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THE MAIL
February 27, 2012
The bravery it takes to be a great owner is either celebrated or reviled. I envy the Patriots' great ownership, because Robert Kraft hired all the right people, took risks and allowed those under him to make the appropriate decisions that helped set the mold for a successful franchise.
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February 27, 2012

The Mail

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The bravery it takes to be a great owner is either celebrated or reviled. I envy the Patriots' great ownership, because Robert Kraft hired all the right people, took risks and allowed those under him to make the appropriate decisions that helped set the mold for a successful franchise.

Eric Lefton, Evanston, Ill.

While reading your story on Kraft (Kraftwork, Feb. 6) I was stunned to see the subhead that referred to the Patriots as "the NFL's model franchise." A model? Really? Are these the same Patriots who were caught cheating their way to victories via Spygate? It's funny, because since Spygate was exposed, they've lost twice in the Super Bowl.

Chris Luther, Stafford, Va.

Not Much Change

After reading your article on the early days of pro football (The First Super Bowl, Feb. 6), I couldn't help but marvel at how so much has remained the same in the culture of the sport, even after more than 100 years. Home field advantage is still a significant factor in determining wins and losses. Violence is still simultaneously desired and decried. Players continue to follow the money. And the media still maintains their role as dramatist.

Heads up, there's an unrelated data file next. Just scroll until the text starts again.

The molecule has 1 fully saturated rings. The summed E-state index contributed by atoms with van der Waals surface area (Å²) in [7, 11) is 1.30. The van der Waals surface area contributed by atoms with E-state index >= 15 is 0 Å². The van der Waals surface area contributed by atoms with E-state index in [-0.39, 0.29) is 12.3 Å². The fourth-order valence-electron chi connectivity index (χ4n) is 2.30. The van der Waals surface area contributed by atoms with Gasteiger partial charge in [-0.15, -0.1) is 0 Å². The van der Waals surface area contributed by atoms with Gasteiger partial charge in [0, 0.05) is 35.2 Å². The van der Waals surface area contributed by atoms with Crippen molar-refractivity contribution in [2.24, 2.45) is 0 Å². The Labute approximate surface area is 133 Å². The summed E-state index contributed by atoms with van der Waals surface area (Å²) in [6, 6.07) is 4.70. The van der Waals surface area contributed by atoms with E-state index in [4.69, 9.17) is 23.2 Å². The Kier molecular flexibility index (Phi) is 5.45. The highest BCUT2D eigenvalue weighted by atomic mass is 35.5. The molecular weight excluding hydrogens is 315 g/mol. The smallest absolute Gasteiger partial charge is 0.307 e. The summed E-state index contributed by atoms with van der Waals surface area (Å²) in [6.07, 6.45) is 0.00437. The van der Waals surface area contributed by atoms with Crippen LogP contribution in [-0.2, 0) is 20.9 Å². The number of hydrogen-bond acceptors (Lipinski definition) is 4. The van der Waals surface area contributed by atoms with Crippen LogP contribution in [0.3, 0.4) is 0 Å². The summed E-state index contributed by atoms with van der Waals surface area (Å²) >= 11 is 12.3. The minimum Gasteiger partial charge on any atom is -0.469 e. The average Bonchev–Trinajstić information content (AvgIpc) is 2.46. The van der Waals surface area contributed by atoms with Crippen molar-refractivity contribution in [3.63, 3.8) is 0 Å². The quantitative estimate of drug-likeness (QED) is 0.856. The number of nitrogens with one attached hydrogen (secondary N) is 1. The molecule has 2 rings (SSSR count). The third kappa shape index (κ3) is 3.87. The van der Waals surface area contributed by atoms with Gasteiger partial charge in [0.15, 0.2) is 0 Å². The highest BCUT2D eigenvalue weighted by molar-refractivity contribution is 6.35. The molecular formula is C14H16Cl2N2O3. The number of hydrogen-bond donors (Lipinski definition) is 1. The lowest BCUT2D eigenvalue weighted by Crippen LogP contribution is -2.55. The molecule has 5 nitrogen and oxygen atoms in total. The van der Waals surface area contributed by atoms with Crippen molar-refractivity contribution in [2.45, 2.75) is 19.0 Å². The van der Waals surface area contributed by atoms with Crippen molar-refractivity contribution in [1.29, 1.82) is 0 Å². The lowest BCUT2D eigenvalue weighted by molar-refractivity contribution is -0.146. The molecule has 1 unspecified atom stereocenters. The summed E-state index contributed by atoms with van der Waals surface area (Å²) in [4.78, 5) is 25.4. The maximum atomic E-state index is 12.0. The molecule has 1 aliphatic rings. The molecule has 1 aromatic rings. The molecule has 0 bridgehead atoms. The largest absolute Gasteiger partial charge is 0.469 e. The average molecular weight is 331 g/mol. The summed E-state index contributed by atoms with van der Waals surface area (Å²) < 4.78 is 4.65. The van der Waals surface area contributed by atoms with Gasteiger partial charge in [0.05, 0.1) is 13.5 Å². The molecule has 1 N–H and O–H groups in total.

Richard Butler, Evans City, Pa.

Fair Play

I strongly disagree with Joe Sheehan's assertion that the National League should adopt the designated hitter rule (INSIDE MLB, Feb. 6). The DH undermines the beauty and integrity of baseball, because it encourages the development of incomplete baseball players. Pitchers will never hit as well as position players due to the demands of the mound, but to excuse them from at least trying to contribute on offense only cheapens the game.

Allen Salter, Evanston, Ill.

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